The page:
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Thursday, October 06, 2005


by Doris Henderson

Imagine cotton fields: pure white puffs.
Like those cumulus clouds this morning;
you could reach up and squeeze them.

Connie claims she has no breasts.
She underestimates herself.
Connie, you don't need watermelons.

Compared to you I am a small boy.
But those clouds:
like cotton candy

like whipped cream
piled to infinity
for the gods to feast on.

You must try this restaurant.
Excellent pizza, succulent pasta.
They let you stay and talk all afternoon.

Or you can read your newspaper,
listen to your tiny ipod,
criticize the latest political speech.

This afternoon our President spoke
to an audience of poets. Well, he thought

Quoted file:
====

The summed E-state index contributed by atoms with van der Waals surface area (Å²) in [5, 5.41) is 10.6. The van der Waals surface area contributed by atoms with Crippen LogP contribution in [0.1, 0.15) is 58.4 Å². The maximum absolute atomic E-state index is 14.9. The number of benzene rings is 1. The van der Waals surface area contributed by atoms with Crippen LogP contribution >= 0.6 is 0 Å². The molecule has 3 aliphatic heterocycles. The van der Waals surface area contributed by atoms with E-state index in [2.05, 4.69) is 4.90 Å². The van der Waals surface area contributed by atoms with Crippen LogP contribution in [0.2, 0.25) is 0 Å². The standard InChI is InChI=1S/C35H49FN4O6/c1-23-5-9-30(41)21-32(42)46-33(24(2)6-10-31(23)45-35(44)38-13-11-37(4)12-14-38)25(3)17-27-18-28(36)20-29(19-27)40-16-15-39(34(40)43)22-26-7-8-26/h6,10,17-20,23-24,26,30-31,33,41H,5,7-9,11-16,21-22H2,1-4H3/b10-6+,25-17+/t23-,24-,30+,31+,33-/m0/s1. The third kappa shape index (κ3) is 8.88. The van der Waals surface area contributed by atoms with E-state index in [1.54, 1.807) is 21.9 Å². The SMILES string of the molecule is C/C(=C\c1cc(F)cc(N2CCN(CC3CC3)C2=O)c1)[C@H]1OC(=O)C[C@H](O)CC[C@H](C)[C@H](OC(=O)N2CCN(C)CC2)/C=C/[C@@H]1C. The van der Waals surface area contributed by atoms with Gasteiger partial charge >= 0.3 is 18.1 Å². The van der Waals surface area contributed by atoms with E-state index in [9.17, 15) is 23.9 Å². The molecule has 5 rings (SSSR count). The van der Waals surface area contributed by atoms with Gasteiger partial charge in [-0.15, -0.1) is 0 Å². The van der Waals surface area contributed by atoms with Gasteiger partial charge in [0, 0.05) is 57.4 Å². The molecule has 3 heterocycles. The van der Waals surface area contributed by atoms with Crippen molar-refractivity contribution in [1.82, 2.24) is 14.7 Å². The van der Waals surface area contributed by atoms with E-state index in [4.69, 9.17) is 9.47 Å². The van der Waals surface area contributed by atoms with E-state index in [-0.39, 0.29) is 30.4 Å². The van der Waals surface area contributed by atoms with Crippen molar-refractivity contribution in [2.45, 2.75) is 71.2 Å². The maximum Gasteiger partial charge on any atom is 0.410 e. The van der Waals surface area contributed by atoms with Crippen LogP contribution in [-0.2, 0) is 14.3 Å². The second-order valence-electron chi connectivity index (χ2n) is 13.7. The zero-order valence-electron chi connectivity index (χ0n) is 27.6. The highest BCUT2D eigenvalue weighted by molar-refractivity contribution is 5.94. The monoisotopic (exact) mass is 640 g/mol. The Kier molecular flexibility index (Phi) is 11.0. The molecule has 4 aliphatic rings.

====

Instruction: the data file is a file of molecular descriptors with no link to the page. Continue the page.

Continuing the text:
it was the military he was addressing

but the poets were listening too,
thousands of us, seated before our TV sets,
waiting for the P word (peace, remember?)

But it never came.
We are going to stay right there,
taunt our enemies into attacking us

on foreign ground, where our skyscrapers aren't,
then destroy them, with all their sympathizers.
(This could take another 50 years, at least.)

So just hold fast, don't watch too much TV,
turn up the music on your tiny ipod,
think clouds, breasts, watermelons.....

Doris Henderson’s poems have appeared in numerous journals including Slant, Comstock Review, Connecticut River Review, and in collections such as Red Flower and Heartbeat of New England. Her poem "Distances," published in the anthology Caduceus in 2004, was nominated for a Pushcart Prize. A recent winner of the Wallace Winchell Poetry Competition, she facilitates a writing workshop, volunteers for liberal causes, is active with the Unitarian Universalist United Nations Office in New York. "After years of doing social commentary," she says, "I find a little humor sometimes helps!"